William Camden

William Camden (2 May 1551 – 9 November 1623) was an English antiquarian, historian, topographer, and herald, best known as author of Britannia, the first chorographical survey of the islands of Great Britain and Ireland, and the Annales, the first detailed historical account of the reign of Elizabeth I of England.

William Camden by Marcus Gheeraerts the Younger.jpg

QuotesEdit

  • [My aim is] to restore Britain to its Antiquities, and its Antiquities to Britain, to renew the memory of what was old, illustrate what was obscure, and settle what was doubtful, and to recover some certainty in our affairs.
    • Preface to Britannia, quoted in Graham Parry, The Trophies of Time: English Antiquarians of the Seventeenth Century (1995), p. 25

Quotes about CamdenEdit

  • The character of Queen Elizabeth as it emerged in the pages of Camden's history was that of a moderate who ruled her heart with her head, and who sought the good of her country above all other felicities. Camden admired Elizabeth's prudence, respected her judgment, and never underestimated the responsibility that she ultimately bore for the security and prosperity of England. The likeness of Camden's portrait of Elizabeth has, in general, been borne out by modem historical research. Camden never doubted Elizabeth's greatness. And although he was sympathetic, he was not adulatory; some practices he condoned as necessary, but without approving them. Many later historians have drawn on Camden's account of Elizabeth. Few have shown themselves superior to Camden in good judgment, impartiality, and respect for truth.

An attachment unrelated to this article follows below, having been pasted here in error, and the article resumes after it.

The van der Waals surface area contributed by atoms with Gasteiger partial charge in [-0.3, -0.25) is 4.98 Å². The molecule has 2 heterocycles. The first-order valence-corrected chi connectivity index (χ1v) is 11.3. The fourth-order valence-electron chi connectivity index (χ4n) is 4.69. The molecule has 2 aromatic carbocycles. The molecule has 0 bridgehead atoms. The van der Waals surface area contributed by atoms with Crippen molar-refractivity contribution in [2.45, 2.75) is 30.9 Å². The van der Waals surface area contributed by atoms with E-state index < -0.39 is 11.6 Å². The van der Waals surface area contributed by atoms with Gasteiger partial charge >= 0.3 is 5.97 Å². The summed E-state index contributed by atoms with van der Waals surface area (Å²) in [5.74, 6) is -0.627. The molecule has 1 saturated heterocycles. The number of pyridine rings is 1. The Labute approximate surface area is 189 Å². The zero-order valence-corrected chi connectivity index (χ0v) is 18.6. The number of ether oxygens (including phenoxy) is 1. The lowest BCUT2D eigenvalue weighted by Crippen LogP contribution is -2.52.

• F. S. Fussner, The Historical Revolution: English Historical Writing and Thought, 1580-1640 (1962), p. 250
  • [The Annales] is a work whose subtlety many modern historians would envy, and whose total picture of ‘The Elizabethan Age’, in war, trade, exploration and the arts, has fixed our concept of the reign right down to the present day; in fact, it was Camden who first viewed the later sixteenth century as a great explosion of the national genius, controlled and orchestrated by the great queen.
    • John Kenyon, The History Men: The Historical Profession in England since the Renaissance (1983; rev. edn. 1993), p. 10
  • Cambden the nourice of antiquitie,
    And lanterne unto late succeeding age
    • Edmund Spenser, The Ruines of Time, quoted in Complete Works of Edmund Spenser, ed. R. Morris (1873), p. xlv. Inscribed on his tomb in Westminster Abbey are the words "Camden, the Nurse of antiquity and the lantern unto succeeding ages", quoted in R. C. Richardson, ‘William Camden and the Re-Discovery of England’, Transactions of the Leicestershire Archaelogical and Historical Society, Vol. 78 (2004), p. 108
  • It is thanks to Camden that we ascribe to Queen Elizabeth a consistent policy of via media rather than an inconsequent series of unresolved conflicts and paralysed indecisions.

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